Teacher's professional judgement of mandated changes

Year: 2001

Author: Edwards, Brian

Type of paper: Abstract refereed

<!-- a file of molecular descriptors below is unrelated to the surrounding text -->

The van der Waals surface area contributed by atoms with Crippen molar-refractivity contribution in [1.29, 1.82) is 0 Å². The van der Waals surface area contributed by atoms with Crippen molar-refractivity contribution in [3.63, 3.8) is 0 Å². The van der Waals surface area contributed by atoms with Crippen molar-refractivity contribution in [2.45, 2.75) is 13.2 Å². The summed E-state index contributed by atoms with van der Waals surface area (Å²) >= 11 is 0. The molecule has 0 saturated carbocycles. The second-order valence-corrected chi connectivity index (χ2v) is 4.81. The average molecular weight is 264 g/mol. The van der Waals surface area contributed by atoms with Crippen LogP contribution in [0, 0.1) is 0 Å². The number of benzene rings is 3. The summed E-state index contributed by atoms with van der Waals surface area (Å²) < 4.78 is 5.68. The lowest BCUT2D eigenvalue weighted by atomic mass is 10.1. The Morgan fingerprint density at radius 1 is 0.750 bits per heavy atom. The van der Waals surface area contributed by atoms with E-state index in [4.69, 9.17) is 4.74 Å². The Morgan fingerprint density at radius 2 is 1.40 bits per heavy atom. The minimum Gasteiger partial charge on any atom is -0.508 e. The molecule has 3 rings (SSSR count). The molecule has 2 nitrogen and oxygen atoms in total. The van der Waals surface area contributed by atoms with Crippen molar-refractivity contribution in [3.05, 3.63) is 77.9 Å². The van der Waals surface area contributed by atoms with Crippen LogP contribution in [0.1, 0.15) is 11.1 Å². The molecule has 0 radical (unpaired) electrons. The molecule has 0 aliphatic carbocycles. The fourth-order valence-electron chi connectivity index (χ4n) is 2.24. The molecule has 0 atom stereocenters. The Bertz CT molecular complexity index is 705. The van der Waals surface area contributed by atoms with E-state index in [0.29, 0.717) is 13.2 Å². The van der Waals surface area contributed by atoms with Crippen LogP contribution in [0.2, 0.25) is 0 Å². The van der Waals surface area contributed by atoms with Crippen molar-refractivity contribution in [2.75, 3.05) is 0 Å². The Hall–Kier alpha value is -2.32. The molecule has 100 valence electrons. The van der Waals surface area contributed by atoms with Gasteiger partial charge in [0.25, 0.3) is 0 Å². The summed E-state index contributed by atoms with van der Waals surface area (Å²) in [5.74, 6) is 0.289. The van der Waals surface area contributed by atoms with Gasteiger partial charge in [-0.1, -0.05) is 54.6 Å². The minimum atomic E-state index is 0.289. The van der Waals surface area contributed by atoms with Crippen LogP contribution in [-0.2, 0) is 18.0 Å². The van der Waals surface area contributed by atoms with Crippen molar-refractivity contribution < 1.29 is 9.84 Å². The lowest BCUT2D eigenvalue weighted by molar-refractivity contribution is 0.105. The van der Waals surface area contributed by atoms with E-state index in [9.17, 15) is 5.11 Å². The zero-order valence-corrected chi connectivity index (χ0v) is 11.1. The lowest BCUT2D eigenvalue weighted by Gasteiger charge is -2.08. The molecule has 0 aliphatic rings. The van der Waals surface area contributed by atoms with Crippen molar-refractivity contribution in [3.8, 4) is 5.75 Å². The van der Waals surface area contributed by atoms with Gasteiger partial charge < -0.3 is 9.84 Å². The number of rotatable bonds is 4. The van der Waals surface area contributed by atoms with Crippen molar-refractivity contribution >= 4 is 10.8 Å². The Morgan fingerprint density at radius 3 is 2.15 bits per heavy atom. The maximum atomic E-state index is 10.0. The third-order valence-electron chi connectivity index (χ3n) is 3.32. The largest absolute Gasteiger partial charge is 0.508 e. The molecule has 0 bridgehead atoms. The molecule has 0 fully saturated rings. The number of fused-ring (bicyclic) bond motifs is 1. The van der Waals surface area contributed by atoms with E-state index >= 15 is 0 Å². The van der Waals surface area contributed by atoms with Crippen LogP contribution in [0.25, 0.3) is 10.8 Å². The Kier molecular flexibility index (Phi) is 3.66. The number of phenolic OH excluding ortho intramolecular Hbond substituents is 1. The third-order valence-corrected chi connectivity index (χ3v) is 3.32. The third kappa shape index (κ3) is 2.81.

The role teacher's play in the implementation of mandated systemic reform is broadly recognised as crucial. Recent studies have indicated a shift in the role of Governments wishing to reform elements of their educational systems, a role which has been characterised as shifting the responsibility for reform to the school site but little of the authority or choice of accountability procedures. Teachers are increasingly faced with demands from central authorities, which require them to surrender their professional judgement in favour of a technician's role; being told what to do and doing it without question (Soucek, 1997; Reid, 1998; Smyth, 1998; Irwin, 1999; Miller, 2000). This paper will draw on a case from the Victorian Civil and Administrative Tribunal where the professional judgement of four child protection workers led them to object to the Kennett Government's policies in the Victorian Department of Human services (Mottram, 2000). It will also draw upon a case study of some twenty English teachers responding to the mandated Curriculum and Standards Framework in Victoria. It is hoped this paper raises important questions concerning the role of teachers in determining what is important knowledge and what happens to Government policy mandates when they enter the schools.